And you’ll have to pry my cold dead fingers off the shift knob…
Date written unknown; previously unpublished
I just bought a car and I can hardly wait to tell you what and why. Buying a car in itself is not such an unusual act—about two cars a second are bought, every minute, every hour, of every day in the year, give or take. And that’s just in the US. Or maybe Los Angeles—I get the numbers confused sometimes.
But first you have to understand the irony in all of this. I have been doing an automotive radio show every week for the last dozen years—twice a week for the last two years. I’ve written about 500 articles on just about every facet of automotive minutiae and nonsense imaginable. I drive fifty or sixty new cars every year, attend about fifty automotive press conferences and new car introductions, drive sixty thousand miles a year, here, Germany, Switzerland, France, GB, Italy. I do some showroom stock racing, some vintage racing, run some time trials whenever I can, Have dinner with engineers and designers regularly, drop by restoration shops when there’s time. I used to judge concours but I finally kicked that. I read automotive books before I fall asleep at night and car magazines in the bathroom. I am steeped, assaulted, inundated by automobiles and automobilia.
And I don’t own a car, or didn’t, and haven’t for about ten years. About five years ago I got kind of excited about vintage racing, or more accurately, owning and racing an elderly car. I don’t think that the cold wet mackerel of reality had yet hit me in the face. It’s really a rich man’s (person’s) sport, and before you rush to find your crayons and lined pad to argue with me, there was a time once when it was easy, low pressure, inexpensive. For a few of the people who were running vintage cars then, there will be a host of golden memories and boring stories when deciding what to do with the big bucks the old Bugeye or Speedster or Alfa just brought. Have you seen those prices?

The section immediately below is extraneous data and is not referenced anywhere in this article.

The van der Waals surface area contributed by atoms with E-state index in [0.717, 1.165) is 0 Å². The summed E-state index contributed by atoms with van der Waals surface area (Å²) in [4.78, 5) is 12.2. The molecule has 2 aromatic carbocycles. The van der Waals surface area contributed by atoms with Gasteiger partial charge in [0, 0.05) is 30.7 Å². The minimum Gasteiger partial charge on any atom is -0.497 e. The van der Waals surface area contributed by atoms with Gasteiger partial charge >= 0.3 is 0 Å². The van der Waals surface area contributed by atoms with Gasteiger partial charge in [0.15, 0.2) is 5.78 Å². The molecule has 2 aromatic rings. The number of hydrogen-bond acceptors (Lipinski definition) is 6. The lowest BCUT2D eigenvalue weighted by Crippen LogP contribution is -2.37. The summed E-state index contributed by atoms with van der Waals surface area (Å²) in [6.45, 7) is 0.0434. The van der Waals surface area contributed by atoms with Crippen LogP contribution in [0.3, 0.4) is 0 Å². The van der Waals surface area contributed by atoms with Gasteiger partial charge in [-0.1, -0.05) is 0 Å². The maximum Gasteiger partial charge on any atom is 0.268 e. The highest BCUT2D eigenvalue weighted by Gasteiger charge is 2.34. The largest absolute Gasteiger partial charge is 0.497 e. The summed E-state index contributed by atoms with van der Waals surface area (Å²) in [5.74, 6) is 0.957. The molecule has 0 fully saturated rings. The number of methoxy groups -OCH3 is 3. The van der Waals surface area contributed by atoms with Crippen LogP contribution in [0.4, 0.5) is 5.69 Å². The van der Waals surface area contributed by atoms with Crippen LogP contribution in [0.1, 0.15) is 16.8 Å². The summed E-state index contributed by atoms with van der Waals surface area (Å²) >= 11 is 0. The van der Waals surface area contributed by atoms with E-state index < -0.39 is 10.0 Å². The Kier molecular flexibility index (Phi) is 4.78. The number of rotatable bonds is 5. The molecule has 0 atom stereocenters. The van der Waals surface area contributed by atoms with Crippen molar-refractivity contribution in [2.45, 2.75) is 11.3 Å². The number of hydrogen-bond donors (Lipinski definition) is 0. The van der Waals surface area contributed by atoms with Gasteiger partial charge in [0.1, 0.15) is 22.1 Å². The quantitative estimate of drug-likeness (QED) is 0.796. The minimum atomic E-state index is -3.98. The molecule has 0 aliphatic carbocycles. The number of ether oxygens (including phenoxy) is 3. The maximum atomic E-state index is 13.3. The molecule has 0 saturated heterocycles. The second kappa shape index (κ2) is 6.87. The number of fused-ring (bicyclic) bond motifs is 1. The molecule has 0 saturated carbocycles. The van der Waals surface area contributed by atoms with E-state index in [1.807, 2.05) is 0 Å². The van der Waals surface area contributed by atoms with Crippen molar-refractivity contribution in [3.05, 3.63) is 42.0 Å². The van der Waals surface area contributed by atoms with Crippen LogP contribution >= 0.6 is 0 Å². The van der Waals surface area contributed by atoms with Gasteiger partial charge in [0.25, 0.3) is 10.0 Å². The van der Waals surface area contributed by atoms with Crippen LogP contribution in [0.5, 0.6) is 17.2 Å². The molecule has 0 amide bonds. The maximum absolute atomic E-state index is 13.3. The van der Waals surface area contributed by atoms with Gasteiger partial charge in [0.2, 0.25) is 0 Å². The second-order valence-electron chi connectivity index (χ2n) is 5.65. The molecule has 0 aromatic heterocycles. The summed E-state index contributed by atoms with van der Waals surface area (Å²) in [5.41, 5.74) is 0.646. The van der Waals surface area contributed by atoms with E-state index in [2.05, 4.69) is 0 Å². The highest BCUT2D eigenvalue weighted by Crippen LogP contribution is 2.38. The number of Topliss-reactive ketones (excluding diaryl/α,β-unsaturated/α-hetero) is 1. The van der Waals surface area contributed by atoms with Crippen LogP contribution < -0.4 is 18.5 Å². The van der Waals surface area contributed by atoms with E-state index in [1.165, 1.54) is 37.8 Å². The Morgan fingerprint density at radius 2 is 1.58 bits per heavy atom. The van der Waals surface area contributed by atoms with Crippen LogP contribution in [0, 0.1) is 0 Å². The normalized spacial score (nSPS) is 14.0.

Obviously I don’t need a car for transportation. But less obviously, I miss the amusement and creative aspects of owning a car-as-toy. So without thinking about it too consciously, I began to expend most of my alpha waves maundering about one old crock or another.
I’d see a mid-sixties MGB with a factory hardtop in a parking lot, rust blossoming like ferrous popcorn, broken spokes, fluid leaking evilly, and I would transform it to one of the LeMans
Bs, all raucous exhaust and headlight fairings. Or howzabout a replica of a Conrero-prepared Alfa Guilietta Spider like the ones that blew them away at Sebring. Sedan fantasies—Volvo 544s, Cortinas, an Anglia, a Corvair. Maybe a killer Devin C…I was beginning to lose focus and coherence.
Ok. What did I really want? More pertinently, what did I really want that I could afford? What did I really want that I could afford and could deal with? Focus was returning. It had to be fast enough to be amusing. It had to somewhat unusual (the “…a what?” factor), but not so unusual that parts were as close as my nearest precision machine shop. It had to be streetable. I like small, light cars. I like simple systems–I have had my bouts with trickshititis–independent suspensions with a shade too much independence, obsolete exotica, complexity for its own sake.
All formula cars were out. Most sports racing cars were out. All rare Porsches were out and while I was twiddling, common Porsches went out too. MG-T-types were too slow and expensive,
big Healeys, except the 100S (too expensive, too rare), uninteresting.
Forget about all Ferraris, OSCAs, Astons, Abarths, Siatas, AC-Bristols, and everything made after 1964/65. And for you readers, forget about logic and consistency–these are my fantasies.
Last qualification—it had to be a dumb car, or at least one not smarter than I am. I have seen too many butchered Ferraris, Porsche Carreras, Mercedes, Jaguars, lovely cars screwed up through more ambition than was healthy and less skill than was needed. I needed a car that matched my abilities.
Renault Alpine A110
Saab Sonett, maybe with the 2-stroke triple
Alfa Giuilietta/Giulia/GTA/Duetto, etc.
Berkeley Excelsior 500/Royal Enfield 700
Lancia Fulvia HF or Zagato